Of course, we know that, from the early days of this nation, there were heated exchanges and intense disagreements.  Even if our knowledge of this period in American history is confined to the musical Hamilton, we recall that political disagreements used to be so bitter that they were sometimes settled by a duel. Every time I open my mobile banking app and see Aaron Burr listed as the founder of my bank, I am reminded that he committed murder, in the name of political rivalry, as a sitting Vice President of the United States! It seems that Alexander Hamilton’s plea to “restore tranquility to the republic” (Federalist Papers Essay 74) did not do him any good! We need to find a way to restore tranquility to the republic in our day as well.  But how do we get there?  That’s the tough question.  

We begin with ourselves.  We need to take a hard look at our own behavior, our language, the tenor with which we discuss issues, our use of name calling, mockery, and opponent-bashing.  We need to honestly evaluate the words we use, even when we think only those who share our views are listening.  We ought to then ask ourselves whether our comments elevate the conversation in a way that is worthy of us.  Perhaps we want to rethink whether it is wise to say these things at all, if they do not fall into the category of the intelligent, measured, dignified discourse that our tradition calls upon us to speak.   As we read in the Psalms:  “Guard your tongue from evil, your lips from deceitful speech.” (Ps. 34:14)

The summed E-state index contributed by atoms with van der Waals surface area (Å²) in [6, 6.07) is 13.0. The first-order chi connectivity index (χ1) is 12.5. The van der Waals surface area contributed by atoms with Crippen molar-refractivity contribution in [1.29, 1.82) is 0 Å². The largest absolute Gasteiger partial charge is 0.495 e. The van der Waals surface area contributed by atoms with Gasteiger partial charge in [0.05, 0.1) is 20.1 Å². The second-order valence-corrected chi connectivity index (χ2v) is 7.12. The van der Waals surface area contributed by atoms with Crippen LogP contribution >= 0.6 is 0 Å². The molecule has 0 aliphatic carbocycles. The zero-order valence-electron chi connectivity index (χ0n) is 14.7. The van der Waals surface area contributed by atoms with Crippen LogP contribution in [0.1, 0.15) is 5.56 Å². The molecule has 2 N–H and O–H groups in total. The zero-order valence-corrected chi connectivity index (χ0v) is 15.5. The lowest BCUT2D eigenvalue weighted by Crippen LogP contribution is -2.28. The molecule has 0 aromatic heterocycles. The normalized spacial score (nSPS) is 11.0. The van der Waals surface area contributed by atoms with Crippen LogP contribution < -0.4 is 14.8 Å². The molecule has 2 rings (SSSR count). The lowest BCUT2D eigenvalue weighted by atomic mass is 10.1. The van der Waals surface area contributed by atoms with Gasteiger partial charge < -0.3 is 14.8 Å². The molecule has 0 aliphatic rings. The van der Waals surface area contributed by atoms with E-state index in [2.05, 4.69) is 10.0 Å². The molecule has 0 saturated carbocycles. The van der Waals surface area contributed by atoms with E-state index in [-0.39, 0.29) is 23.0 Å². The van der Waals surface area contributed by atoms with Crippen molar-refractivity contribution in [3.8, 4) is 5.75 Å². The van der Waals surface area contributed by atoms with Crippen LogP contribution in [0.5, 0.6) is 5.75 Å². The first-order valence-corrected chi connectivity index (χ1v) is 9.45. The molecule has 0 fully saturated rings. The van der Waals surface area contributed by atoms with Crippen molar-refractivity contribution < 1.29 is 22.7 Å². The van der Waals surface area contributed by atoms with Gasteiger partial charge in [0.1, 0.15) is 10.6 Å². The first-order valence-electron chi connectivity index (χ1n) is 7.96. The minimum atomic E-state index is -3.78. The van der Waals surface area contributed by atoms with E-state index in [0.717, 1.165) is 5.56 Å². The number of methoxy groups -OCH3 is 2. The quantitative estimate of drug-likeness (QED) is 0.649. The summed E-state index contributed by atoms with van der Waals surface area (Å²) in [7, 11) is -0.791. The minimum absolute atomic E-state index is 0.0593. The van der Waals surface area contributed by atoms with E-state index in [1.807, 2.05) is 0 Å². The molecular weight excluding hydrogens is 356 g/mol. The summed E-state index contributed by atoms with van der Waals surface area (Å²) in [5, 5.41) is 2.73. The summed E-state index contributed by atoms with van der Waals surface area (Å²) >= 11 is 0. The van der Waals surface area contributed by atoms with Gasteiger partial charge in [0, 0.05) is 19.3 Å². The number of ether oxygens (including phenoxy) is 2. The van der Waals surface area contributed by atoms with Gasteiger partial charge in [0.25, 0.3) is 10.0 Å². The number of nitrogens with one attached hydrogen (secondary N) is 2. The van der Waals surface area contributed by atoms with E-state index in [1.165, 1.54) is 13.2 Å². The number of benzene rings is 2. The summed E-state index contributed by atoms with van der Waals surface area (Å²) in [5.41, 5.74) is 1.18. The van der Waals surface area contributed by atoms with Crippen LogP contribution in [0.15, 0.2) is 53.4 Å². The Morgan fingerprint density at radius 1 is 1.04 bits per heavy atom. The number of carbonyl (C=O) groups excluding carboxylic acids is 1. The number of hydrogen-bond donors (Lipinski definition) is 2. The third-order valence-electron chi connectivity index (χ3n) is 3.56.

James Calvin Davis, a religion professor at Middlebury College in Vermont, identifies four basic values of civil conversation, to be used especially with those with whom we disagree.  They are:  Patience, integrity, humility and mutual respect.  He suggests that we cultivate these within ourselves as “habits of civil conversation.  The goal is not to achieve agreement with opponents, but moral discourse.”  If we accomplish this, says Davis, the conversation itself will be healthier, and it will also teach us “how to think ethically.” (Davis, p. 168-9)

On a societal level, we can provide the breath that transforms a shofar from weapon to instrument, by insisting that our civic discourse moves in a direction of shared goals and endeavors, even in this difficult moment.